Get your kitty to take a bath? That sounds like the joke of the day. No. As impossible as it sounds, this is actually achievable and it also helps with a cat’s shedding problem. You can also prevent the infestation of fleas and ticks by bathing your cat routinely. Bathing them regularly helps your cat develop the mindset that water is not just for drinking but also a routine for keeping themselves clean. Of course, it is much easier to start training a kitten, but older cats can be trained too by using the right method. Continue reading
A cat’s body structure is well built for climbing. They have strong muscular backs which help them in climbing and muscular back legs that allow them to propel themselves to even higher places. This is why cats always get stuck on trees as their body is unfortunately only designed for climbing upwards. But some smart ones learn to use the same way they get up to get themselves back down. Continue reading
Since kittens are so active and appealing more kittens are being adopted than adult cats, therefore adult cats has a lower adoption rate at adoption shelters Adopting an adult cat is nearly the same as adopting a kitten. Living in a loving environment, a grown cat forms just as tight bond with his new owner as any kitten can when times go by.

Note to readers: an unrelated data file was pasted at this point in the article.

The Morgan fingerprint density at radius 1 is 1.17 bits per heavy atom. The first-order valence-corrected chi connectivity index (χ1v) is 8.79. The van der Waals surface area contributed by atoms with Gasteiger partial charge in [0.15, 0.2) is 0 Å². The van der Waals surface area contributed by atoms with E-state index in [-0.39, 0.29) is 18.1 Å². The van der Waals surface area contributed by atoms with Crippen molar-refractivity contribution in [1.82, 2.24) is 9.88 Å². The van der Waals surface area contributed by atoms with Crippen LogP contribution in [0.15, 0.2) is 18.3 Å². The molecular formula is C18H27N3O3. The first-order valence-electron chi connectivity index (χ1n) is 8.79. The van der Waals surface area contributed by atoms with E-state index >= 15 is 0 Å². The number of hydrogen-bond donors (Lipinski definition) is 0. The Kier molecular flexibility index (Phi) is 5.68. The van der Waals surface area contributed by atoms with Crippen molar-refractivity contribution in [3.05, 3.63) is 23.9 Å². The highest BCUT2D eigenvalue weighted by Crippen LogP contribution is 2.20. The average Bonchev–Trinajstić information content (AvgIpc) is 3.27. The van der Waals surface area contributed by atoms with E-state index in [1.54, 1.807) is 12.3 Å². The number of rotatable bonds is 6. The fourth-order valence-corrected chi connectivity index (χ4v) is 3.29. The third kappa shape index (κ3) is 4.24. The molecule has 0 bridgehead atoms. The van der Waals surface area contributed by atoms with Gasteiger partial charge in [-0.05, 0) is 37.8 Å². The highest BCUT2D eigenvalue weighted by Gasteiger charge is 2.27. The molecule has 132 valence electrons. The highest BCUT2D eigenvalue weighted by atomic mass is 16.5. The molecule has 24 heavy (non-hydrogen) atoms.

There are a few reasons why adopting a mature cat is an advantage. Adopting a mature cat means less maintenance and they are also independent therefore they are perfect for busy people. Kittens, however has a more demanding stage of maintenance than an adult cat, as kittens are young and they are also at their growing stage and are not as independent as an adult cat. Continue reading
As a cat owner or a rescuer, we are often faced with the situation when a pet cat or a street cat has reached the end of his/her final days, due to old age, illness or injury. How do we deal with the situation when it reaches a critical stage during which we have to decide whether to put the cat down or continue to help her fight to live on?
8 years ago, I brought this particular friendly stray calico cat for spaying. I caught her without any effort by simply feeding her with some food and opening up the carrier, after which she walked in and made herself comfortable. I shut the door and as I brought her back, she neither struggled or made any noise. She was kept in the carrier till the next morning without any food and water in preparation for the surgery. Continue reading